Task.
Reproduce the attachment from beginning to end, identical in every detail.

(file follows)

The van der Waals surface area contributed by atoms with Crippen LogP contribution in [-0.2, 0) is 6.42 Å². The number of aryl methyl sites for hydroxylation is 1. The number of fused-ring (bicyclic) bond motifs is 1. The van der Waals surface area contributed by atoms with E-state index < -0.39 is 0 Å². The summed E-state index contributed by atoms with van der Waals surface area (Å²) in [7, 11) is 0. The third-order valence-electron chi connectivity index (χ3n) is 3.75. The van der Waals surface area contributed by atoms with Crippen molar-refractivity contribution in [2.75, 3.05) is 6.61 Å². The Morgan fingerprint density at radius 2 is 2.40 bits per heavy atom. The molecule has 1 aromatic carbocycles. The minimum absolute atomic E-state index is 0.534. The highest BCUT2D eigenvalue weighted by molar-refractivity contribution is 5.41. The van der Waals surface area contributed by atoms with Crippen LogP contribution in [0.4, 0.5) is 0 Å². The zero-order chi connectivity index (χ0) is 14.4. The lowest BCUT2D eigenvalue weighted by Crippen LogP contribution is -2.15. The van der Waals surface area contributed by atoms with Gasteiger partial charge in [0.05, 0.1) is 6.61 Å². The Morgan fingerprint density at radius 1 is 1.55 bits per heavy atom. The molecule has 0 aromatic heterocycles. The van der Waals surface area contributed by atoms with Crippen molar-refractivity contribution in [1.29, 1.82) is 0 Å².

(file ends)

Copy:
The van der Waals surface area contributed by atoms with Crippen LogP contribution in [-0.2, 0) is 6.42 Å². The number of aryl methyl sites for hydroxylation is 1. The number of fused-ring (bicyclic) bond motifs is 1. The van der Waals surface area contributed by atoms with E-state index < -0.39 is 0 Å². The summed E-state index contributed by atoms with van der Waals surface area (Å²) in [7, 11) is 0. The third-order valence-electron chi connectivity index (χ3n) is 3.75. The van der Waals surface area contributed by atoms with Crippen molar-refractivity contribution in [2.75, 3.05) is 6.61 Å². The Morgan fingerprint density at radius 2 is 2.40 bits per heavy atom. The molecule has 1 aromatic carbocycles. The minimum absolute atomic E-state index is 0.534. The highest BCUT2D eigenvalue weighted by molar-refractivity contribution is 5.41. The van der Waals surface area contributed by atoms with Crippen LogP contribution in [0.4, 0.5) is 0 Å². The zero-order chi connectivity index (χ0) is 14.4. The lowest BCUT2D eigenvalue weighted by Crippen LogP contribution is -2.15. The van der Waals surface area contributed by atoms with Gasteiger partial charge in [0.05, 0.1) is 6.61 Å². The Morgan fingerprint density at radius 1 is 1.55 bits per heavy atom. The molecule has 0 aromatic heterocycles. The van der Waals surface area contributed by atoms with Crippen molar-refractivity contribution in [1.29, 1.82) is 0 Å².